Encounter in Malabar

It is not known whether the news of the Christian onslaught on Hinduism in the Roman Empire reached India. One wonders whether the merchants and monks who survived and returned home grasped the import of what was happening. If they gave to their countrymen an account of what they had witnessed in a distant land, the record has not survived or is not yet known. Nor do we know how the Hindus at home reacted, if at all. What we do know, however, is that Hinduism in India had not heard of Christianity when the two had their second encounter, this time inside the homeland of Hinduism.

The Hindus of Malabar were the first to see Christians arriving in their midst. They were mostly refugees from persecution in Syria and later on in Iran. Christians in Syria were persecuted by their own brethren in faith. They had become suspect in Iran from the fourth century onwards when Iran’s old adversary, the Roman Empire, became a Christian state. They suffered repeated persecutions in both countries. As most of them were heretics in the eyes of Christian orthodoxy, they could not go west. So they fled towards India and China, which two countries were known for their religious tolerance throughout the ages. Later on, they were joined by refugees from Armenia flying from Christian heresy-hunters.

The record that has been preserved by the Christian refugees themselves tells us that they were received well by the Hindus of Malabar. Hindu Rajas gave them land and money grants for building houses and churches. Hindus in general made things so pleasant for them that they decided to stay permanently in Malabar. No Hindu, Raja or commoner, ever bothered about what the refugees believed or what god they worshipped. No one interfered with the hierarchs who came from Syria from time to time to visit their flock in India and collect the tithes. In due course, the refugees came to be known as Syrian Christians.

It is not known how the Syrian Christians viewed their Hindu neighbours. If they despised the Hindus as heathens, they kept it a closely guarded secret. Nor did they try to evangelize and convert the Hindus, the two practices which had been proclaimed by the Founding Fathers of the Church as inseparable parts of the Christian Creed and inalienable rights of Christians everywhere. On the contrary, they lost their separate identity and became a part of the local population, so much so that Christian travellers who came to these parts in the thirteenth and fourteenth centuries did not notice them as different from Hindus. They learnt the local language and took to Hindu modes in dress and food and the other externals of life. They intermarried with certain sections of Hindu society. Even inside their churches, their rituals acquired the character of Hindu pUjA.

Latter-day Christian theologians and historians would claim that Syrian Christianity had. a tremendous impact on Hinduism. The notion of One God which some sixteenth-century missionaries “discovered” in Hinduism would be seen as a contribution of Christianity. Nineteenth-century Christian scholars would assert that Hindus had derived the concepts of bhakti (devotion) and mukti (salvation) from the Christian contact in South India which was held by Hindus as the original home of the medieval Bhakti Movement. Christ was seen disguised in Krishna who figured prominently in certain Vaishnava schools of bhakti. Hindu philosophies like the advaita of Shankara and the vishisTAdvaita of Ramanuja were also traced to Christian sources.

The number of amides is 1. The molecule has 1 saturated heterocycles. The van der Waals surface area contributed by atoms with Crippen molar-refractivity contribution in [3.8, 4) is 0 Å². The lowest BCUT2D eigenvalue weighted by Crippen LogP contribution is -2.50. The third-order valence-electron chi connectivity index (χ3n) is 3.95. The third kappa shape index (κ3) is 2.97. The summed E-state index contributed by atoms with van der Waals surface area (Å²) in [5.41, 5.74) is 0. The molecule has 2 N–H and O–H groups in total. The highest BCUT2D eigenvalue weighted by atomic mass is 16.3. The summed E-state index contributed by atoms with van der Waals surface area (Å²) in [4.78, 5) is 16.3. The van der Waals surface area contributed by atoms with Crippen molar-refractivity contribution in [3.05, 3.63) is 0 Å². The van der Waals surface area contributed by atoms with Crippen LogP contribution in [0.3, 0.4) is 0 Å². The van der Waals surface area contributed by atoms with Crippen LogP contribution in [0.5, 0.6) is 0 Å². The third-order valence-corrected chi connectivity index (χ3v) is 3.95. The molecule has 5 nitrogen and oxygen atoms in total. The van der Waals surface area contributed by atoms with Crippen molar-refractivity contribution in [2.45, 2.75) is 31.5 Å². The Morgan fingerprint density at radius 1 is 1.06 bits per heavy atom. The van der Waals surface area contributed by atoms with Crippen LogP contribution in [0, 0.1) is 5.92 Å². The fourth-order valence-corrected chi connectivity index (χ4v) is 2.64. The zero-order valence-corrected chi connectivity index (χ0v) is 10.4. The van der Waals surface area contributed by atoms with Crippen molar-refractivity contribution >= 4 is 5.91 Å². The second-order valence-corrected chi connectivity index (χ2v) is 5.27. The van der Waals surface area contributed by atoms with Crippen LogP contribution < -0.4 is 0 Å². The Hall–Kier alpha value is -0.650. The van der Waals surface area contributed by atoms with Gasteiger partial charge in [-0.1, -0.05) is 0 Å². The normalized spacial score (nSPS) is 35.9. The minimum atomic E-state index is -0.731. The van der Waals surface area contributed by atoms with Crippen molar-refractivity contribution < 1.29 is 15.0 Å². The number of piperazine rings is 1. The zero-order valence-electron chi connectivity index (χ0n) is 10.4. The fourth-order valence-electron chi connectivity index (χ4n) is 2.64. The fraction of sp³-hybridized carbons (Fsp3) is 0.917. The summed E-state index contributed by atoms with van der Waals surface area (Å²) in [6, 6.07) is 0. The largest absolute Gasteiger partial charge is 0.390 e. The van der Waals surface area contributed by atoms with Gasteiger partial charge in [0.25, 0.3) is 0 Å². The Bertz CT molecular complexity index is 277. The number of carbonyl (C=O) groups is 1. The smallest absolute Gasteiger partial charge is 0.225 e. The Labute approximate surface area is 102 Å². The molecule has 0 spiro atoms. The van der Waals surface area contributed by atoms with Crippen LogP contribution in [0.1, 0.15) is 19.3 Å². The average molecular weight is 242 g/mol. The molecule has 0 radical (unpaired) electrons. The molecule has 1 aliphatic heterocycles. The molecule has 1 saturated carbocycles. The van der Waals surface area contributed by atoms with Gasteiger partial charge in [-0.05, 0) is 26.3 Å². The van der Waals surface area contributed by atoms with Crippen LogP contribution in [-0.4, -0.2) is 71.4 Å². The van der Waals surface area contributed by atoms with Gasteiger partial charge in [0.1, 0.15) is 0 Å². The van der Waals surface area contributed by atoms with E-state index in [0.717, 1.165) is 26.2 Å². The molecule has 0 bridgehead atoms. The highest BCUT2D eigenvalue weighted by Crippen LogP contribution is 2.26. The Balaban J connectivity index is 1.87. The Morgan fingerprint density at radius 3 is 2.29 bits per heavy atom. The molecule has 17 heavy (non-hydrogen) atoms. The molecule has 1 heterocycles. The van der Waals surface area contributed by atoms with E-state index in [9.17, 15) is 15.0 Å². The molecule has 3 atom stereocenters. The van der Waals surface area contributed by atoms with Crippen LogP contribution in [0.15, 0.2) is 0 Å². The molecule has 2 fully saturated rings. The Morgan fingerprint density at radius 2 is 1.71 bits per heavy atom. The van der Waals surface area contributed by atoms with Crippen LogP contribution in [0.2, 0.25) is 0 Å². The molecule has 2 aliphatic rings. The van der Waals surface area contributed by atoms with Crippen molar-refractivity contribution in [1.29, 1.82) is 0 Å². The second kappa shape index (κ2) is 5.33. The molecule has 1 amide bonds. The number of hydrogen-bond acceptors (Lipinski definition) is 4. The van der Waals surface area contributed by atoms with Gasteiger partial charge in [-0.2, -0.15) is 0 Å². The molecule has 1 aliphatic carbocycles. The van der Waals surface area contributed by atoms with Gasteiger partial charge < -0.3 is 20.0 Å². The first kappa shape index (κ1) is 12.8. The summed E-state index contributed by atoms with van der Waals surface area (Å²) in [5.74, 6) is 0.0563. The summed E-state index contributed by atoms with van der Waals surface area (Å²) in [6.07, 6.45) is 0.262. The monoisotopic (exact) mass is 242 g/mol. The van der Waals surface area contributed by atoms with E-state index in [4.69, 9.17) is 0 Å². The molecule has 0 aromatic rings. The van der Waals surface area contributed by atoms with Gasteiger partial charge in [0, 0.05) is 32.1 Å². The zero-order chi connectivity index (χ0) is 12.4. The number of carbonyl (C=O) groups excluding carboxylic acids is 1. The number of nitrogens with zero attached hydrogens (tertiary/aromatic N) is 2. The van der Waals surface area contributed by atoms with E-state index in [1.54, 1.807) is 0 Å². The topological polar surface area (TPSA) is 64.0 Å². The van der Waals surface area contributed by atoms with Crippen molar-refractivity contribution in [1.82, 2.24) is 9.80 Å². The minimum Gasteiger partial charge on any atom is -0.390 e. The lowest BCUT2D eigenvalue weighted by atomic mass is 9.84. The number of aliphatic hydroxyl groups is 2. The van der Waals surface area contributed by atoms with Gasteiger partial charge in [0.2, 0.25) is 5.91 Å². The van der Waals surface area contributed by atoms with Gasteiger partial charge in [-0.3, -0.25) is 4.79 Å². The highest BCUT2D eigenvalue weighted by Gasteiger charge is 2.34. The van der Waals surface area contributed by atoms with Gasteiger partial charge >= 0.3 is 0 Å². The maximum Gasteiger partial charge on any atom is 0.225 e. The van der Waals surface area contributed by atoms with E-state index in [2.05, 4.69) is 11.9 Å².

No scholar today takes these hair-brained Christian speculations seriously. The current fashion among scholars of medieval India is to see Islam as the source of the Bhakti Movement. But that is a different story. it is also a different story that some Christian theologians are trying to use advaita and vishisTAdvaita as vehicles for implanting Christianity into the heart of Hinduism. What is pertinent in the present context is that the Syrian Christians were never known to their Hindu neighbours for spiritual or philosophical profundities. The only thing that was known about them was that they were hardworking and intelligent businessmen, some of whom had succeeded as prosperous spice merchants. They were also known for keeping slaves as well as trading in them.

The significant point to be noted about the Syrian Christians, however, is their sudden change of colour as soon as the Portuguese arrived on the scene. They immediately rallied round the Portuguese and against their Hindu neighbours, and when the Portuguese started pressurizing the Hindu Rajas for extraterritorial rights so that their co-religionists could be “protected”, the Syrian Christians evinced great enthusiasm everywhere. They became loyal subjects of the king of Portugal and pious adherents of the Roman Catholic Church. Was it the demonstration of Portuguese power which demoralised the Syrian Christians and made them do what they did? Or was it the Christian doctrine which, though it lay dormant for a long time, surfaced at the first favourable opportunity? The matter has to be examined. Looking at the behaviour of Syrian Christians ever since, the second proposition seems to be nearer the truth.1


1 cf. K.M. Panikkar, Malabar and the Portuguese. Bombay, 1929.

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